By Isanella Patoir
Two Brothers Technology Center located in Annai, North Rupununi is one of the small businesses making a big impact during the COVID-19 pandemic. The business was launched four years ago and initially only provided printing and photocopying services.
The business, which is owned and operated by two brothers – Bernie Robertson and Joel Ali – has now grown into a much-needed training research and information technology centre for teachers and students.
Robertson, during an interview with the News Room on Thursday, said for many years students and teachers in the Rupununi struggled to access basic technology. While internet service is also being provided, Robertson explained that the bandwidth and connection are extremely slow.
For students writing the Caribbean Secondary Examination Certificate (CSEC) exams, the services offered by Two Brothers is a welcome relief. Previously, parents had to travel miles to Lethem to be able to access these services.
But due to COVID-19, Robertson explained that they had to cut back on how many persons can use the centre.
“At the moment only grades 10 and 11 [are] going back to school and those are students who are using the service at the moment,” Robertson said.
He stated that with the residents’ eagerness to learn basic typewriting skills, the business was transformed into a teaching and learning centre two years ago. Robertson explained that a six-month training programme was developed and so far two batches of students have graduated.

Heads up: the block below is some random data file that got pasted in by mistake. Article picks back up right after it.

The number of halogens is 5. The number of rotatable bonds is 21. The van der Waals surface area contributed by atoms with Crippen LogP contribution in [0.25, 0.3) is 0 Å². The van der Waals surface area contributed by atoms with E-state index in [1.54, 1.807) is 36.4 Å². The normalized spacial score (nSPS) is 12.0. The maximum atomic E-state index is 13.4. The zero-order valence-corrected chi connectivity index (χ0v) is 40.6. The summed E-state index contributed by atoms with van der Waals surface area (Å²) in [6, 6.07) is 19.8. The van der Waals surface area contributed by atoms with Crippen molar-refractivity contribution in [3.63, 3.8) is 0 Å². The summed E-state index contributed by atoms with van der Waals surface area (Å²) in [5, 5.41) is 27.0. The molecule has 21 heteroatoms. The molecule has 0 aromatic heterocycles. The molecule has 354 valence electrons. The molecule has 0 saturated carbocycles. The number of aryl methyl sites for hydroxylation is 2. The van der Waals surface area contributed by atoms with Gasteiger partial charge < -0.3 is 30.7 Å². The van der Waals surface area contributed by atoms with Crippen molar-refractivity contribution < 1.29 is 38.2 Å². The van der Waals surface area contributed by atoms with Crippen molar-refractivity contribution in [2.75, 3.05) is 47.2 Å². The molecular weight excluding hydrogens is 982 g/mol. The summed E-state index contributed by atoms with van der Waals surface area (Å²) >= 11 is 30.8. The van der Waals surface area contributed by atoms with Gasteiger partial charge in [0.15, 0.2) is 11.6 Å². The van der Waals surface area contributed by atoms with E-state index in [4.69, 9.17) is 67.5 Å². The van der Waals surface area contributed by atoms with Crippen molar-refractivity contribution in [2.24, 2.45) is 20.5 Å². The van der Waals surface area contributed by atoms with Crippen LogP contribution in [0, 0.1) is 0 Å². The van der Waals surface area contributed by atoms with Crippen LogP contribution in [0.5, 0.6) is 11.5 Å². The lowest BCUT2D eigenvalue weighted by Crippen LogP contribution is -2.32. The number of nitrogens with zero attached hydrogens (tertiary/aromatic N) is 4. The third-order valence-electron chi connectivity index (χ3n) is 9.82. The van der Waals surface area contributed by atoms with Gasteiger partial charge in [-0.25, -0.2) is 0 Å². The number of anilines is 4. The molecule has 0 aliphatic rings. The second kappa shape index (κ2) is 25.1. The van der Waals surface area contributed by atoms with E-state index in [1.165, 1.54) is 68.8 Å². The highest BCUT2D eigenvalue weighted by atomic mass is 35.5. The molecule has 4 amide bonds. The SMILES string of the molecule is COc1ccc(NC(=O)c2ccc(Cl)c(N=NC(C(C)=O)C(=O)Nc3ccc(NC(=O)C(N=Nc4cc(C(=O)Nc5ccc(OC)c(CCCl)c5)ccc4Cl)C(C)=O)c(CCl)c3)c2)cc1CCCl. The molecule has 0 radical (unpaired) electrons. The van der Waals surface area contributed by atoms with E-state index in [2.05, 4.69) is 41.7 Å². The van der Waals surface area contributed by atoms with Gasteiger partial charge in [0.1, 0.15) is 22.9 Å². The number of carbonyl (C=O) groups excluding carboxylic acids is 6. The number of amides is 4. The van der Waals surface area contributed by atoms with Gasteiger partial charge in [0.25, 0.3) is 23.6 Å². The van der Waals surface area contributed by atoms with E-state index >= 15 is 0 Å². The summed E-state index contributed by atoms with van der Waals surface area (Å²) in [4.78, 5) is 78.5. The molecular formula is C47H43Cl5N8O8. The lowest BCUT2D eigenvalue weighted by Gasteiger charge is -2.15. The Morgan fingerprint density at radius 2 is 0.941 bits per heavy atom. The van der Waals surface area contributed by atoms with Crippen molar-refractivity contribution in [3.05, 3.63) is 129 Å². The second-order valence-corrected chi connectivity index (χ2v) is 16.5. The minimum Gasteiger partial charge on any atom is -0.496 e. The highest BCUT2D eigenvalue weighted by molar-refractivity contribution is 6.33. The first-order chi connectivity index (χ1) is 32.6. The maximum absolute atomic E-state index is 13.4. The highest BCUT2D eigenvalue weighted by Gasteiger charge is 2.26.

“After a year of doing the business parents, teachers and students from across the North Rupununi approached us and said why we can’t offer a training programme for students and teachers or for those persons who wants to learn to use computers and we thought about it. So, afterwards, we developed a programme and launched it.
The centre not only benefits residents in Annai but also neighbouring villages as well.
“…it has changed a lot of things here and the way students do their schoolwork and teachers as well.”
After the pandemic hit Guyana in March 2020, the brothers closed their business for six months but reopened in November. Robertson said the training programme continues but they had to adapt to the protocols of COVID-19 and they now offer two sessions per day.
In addition to information technology training, the centre also offers training in leadership skills, gender equality and women empowerment. Robertson said they have also provided educational tours for primary schools across the North Rupununi but this has since been put on hold due to COVID-19. A typewriting competition was also held among the first two batches of students last year.
The centre works in collaboration with the Ministries of Amerindian Affairs and Education as well as the Regional Democratic Councilof Region Nine.
Both Robertson and Ali are trained in video production, photography and information technology and share their knowledge with the students.